Twice in two days! – that’s what makes this simple act of falling over worthy of comment; and worrying too. I’ve not even bothered to get dressed today since I have no intention of going out into that dangerous world which lies beyond the front door.
Two days ago I was out minding the sheep, on my own. An extremely muddy steep pitch connects one field with another. I laboriously climbed up it by clinging to the fence, my shoes disappearing into the squelchy ooze at each measured step. However, I made it, and then, I suppose in the slight easing of concentration at a success achieved, at the top I leant lightly to my right and behind me to pat a friendly Hebridean. My right foot slipped out behind me at the extra pressure on it and, before I knew what had happened, I hit the ground with a thud, right thigh, hip, chest and shoulder taking the blow. Fortunately, the muddy ground was soft, so no physical harm done, but I knew straightaway I had a problem: how was I going to get up? And if I could not, who was going to find me? No-one knew where I was and I was some distance from a road or footpath.
The ground was slippery and my feet just could not get a purchase. So I spent painful minutes maneuvering my body by sliding on my side horizontally inch by inch on the mud, like a sledge on ice, towards the adjacent fence. Eventually I got close enough to get hold of the upper bar and at the fourth or fifth attempt managed to drag myself up and out of the glutinous mud. About a dozen sheep had unhelpfully watched this extraordinary performance but, being National Trust sheep and therefore well-mannered, made no comment. Covered from head to toe in mud, I must have looked like a mud-wrestler and indeed, when I eventually reached the car, I had to remove all my outer garments before getting back in.
The next day I was simply walking in the dark from the carpark behind the Golden Key round to the front door to collect my fish and chips – as one does in the country on Fridays in lockdown. I simply didn’t see the pot-hole at the side of the tarmac in the shadow of a wall. My right foot, the same one as slipped yesterday, unerringly hit the edge of said hole, twisted my ankle and threw me forward with some force on to the hard ground. I was lucky my head, capless from the fall, came to rest inches from the wall, but the whole of my right side – knee, thigh, hip, ribs and shoulder – took quite a thwack. Prostrate, I carried out a quick check of my body parts to ascertain nothing was broken and turned to address the real danger of my situation: I was lying immovably in shadow and both my legs were sticking out into the road. If a car turned too quickly into the pub carpark, I would be run over; and a car was bound to come. Unlike the previous day’s fall, when the danger was in NOT being found, this time I knew I would be found but this could be somewhat unhelpful from my point of view if I was a corpse.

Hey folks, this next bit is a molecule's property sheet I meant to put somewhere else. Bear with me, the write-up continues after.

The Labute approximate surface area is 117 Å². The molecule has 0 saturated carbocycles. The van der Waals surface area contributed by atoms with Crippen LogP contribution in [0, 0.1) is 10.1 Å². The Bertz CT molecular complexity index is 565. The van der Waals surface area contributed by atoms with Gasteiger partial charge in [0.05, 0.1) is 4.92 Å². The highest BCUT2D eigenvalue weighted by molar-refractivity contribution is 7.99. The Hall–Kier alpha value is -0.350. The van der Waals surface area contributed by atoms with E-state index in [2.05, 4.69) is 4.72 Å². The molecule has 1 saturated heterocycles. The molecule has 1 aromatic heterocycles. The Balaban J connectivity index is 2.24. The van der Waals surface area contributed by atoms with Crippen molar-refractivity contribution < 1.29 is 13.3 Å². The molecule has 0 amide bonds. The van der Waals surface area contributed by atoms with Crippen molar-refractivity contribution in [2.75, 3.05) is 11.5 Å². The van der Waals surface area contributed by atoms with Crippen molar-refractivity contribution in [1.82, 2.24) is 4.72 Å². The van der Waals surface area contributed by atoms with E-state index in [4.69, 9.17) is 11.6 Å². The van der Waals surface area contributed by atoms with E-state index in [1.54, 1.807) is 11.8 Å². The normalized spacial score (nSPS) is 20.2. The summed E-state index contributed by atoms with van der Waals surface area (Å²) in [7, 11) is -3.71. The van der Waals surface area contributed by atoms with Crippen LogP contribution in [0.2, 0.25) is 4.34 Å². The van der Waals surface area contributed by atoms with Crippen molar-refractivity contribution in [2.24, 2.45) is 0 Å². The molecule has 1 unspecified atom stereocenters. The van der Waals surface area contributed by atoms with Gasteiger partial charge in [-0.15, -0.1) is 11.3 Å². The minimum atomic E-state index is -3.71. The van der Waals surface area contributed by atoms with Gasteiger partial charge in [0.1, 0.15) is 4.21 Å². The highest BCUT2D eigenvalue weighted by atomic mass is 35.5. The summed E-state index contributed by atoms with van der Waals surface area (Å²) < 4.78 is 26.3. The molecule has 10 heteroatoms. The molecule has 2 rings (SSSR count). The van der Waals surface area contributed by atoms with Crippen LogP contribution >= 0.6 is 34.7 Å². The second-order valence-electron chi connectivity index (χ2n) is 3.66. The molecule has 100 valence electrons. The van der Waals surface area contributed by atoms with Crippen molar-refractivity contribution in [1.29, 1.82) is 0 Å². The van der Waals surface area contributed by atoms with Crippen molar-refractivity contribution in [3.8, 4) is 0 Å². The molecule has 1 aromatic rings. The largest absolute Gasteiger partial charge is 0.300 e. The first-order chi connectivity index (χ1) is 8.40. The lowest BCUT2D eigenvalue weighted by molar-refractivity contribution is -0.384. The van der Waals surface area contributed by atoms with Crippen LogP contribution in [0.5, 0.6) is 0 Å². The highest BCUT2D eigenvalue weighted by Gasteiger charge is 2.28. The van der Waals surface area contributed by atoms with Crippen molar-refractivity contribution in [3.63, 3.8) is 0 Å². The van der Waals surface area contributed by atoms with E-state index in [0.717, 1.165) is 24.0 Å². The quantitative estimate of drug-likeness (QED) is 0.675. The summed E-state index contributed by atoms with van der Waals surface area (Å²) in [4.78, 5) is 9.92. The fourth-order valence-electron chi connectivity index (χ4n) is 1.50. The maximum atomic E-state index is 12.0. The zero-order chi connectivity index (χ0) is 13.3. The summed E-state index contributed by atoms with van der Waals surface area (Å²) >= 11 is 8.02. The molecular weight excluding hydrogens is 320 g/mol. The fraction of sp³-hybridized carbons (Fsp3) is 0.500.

After a few minutes a car did come. Fortunately it was not going too fast and was able to stop as the driver picked up my wildly-waving legs in his headlights. His passenger lowered the offside front window. ‘Are you alright?’ she asked, as if coming across a prostrate male waving his legs at the side of the road was a not uncommon occurrence (perhaps it is outside some pubs but surely not in Snape?).
‘No I am not’, I replied, politely but firmly and with considerable pre-corpse relief. I was levered to my feet. Thanks were exchanged. Seldom has a fish and chip supper tasted better; especially as it was indeed prelude to not going out today. And as a result I’ve not fallen over, not even once.